Take a close and serious look at how you use your time. A great way to do this is to keep a time diary. I use time counters like Timing to keep track of how I use my time. It almost always shows me very clearly how well I am using my time. For many days I set myself personal time goals, and this type of time counter helps me get the job done.

Consider using your money

Literally everything I said above also applies to the use of money, so I’ll basically repeat the same section above because, well, it applies well to the connection between stoicism and money.

Take a close and serious look at how you spend your money and whether it really makes sense. A great way to do this is to use an expense tracker. I personally use “ You need a budget” for this; the older version (version 4) allows you to track your expenses offline and does not require a subscription. Tracking my spending almost always shows me very clearly how well I am using my money and whether I am wasting it or using it in ways that will continue to thrive in my life.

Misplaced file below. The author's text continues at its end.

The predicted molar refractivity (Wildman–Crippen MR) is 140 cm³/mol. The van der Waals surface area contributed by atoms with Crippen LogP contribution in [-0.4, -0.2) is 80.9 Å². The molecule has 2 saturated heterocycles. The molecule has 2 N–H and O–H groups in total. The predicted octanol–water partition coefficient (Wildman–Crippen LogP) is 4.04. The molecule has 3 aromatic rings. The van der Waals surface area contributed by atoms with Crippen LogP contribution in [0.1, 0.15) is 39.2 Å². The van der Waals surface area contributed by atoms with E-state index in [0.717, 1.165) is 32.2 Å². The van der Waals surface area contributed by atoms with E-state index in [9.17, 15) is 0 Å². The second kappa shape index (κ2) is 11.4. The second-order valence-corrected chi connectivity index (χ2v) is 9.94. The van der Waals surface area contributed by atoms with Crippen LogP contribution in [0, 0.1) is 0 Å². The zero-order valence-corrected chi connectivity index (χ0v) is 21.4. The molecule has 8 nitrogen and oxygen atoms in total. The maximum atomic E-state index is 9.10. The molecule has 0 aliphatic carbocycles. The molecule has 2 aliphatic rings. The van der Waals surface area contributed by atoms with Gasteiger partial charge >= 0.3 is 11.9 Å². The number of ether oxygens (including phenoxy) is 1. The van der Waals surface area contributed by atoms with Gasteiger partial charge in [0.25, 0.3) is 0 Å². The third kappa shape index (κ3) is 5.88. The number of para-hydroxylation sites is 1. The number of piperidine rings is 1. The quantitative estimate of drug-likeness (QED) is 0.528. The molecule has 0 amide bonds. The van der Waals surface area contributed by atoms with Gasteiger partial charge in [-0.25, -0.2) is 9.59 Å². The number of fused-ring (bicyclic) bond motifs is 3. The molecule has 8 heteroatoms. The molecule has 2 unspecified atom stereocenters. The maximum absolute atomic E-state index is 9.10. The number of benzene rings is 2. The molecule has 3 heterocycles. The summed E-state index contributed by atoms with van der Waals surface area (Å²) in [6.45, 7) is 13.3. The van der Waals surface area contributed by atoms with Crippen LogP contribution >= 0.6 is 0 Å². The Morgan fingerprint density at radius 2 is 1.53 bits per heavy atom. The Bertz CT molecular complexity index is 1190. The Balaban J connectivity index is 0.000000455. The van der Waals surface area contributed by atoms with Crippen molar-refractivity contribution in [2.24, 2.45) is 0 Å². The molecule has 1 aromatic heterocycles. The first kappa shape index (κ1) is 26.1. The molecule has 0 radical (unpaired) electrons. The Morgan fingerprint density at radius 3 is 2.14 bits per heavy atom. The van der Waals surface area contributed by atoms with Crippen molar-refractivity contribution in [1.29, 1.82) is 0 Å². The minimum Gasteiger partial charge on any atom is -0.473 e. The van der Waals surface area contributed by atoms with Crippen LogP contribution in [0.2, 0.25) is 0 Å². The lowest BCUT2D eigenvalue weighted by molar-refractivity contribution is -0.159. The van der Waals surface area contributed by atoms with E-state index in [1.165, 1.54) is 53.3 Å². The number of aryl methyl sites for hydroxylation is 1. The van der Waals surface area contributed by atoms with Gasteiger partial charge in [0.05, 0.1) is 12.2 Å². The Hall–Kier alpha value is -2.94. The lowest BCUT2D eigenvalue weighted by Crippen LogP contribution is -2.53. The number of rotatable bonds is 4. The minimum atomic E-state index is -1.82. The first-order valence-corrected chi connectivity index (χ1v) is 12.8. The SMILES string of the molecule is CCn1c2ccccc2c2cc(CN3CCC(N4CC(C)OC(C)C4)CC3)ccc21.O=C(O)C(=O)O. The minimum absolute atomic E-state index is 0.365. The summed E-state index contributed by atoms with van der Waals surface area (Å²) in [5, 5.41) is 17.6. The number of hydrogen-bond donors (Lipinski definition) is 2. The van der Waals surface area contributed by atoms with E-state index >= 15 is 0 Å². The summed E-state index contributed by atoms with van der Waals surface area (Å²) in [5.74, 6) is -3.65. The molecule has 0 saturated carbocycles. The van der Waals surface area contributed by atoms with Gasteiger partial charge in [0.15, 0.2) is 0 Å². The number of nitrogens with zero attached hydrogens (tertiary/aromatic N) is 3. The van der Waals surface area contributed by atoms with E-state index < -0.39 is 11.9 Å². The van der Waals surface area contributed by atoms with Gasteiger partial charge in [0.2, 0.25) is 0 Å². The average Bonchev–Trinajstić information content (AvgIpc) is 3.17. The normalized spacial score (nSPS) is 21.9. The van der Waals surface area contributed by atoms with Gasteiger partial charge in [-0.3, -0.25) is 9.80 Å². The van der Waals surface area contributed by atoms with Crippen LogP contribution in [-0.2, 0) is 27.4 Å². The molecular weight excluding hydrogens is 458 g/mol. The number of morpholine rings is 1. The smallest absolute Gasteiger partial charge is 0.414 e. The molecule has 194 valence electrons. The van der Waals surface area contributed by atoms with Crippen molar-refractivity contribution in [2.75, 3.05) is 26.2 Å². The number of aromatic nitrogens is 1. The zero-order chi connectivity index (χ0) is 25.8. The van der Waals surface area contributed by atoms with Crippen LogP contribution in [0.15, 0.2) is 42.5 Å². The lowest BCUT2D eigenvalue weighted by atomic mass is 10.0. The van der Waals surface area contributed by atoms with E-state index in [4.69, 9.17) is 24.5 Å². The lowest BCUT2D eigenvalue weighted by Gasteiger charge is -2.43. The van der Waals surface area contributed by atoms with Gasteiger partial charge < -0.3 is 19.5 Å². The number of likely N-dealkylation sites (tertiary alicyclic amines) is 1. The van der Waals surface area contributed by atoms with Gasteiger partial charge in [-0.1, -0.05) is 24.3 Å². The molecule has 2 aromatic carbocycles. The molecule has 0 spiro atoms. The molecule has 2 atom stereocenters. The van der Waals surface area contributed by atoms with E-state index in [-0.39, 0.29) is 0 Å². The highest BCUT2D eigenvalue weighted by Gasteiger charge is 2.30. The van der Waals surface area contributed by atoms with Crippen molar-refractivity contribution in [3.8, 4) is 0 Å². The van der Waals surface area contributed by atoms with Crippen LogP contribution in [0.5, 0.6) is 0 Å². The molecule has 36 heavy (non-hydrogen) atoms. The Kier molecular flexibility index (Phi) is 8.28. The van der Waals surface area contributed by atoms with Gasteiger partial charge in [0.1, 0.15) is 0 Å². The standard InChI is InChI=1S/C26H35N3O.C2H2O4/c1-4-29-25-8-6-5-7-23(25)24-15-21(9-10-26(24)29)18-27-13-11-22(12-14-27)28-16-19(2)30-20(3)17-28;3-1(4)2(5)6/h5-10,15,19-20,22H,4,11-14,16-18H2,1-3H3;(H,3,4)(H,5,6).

Think about your goal and whether you are truly doing something in line with that goal.

Thinking about your purpose in life is a rather deep question, which is often not easy to answer. I have thought about this a lot over the years and have come to a small number of conclusions about what my purpose in life is – basically it comes down to helping others and improving myself. When I do something, I prefer that they fall into one of these two categories.

Once you have truly honed one or two core goals, start looking at how you spend your time and ask how they help you achieve that central goal in life.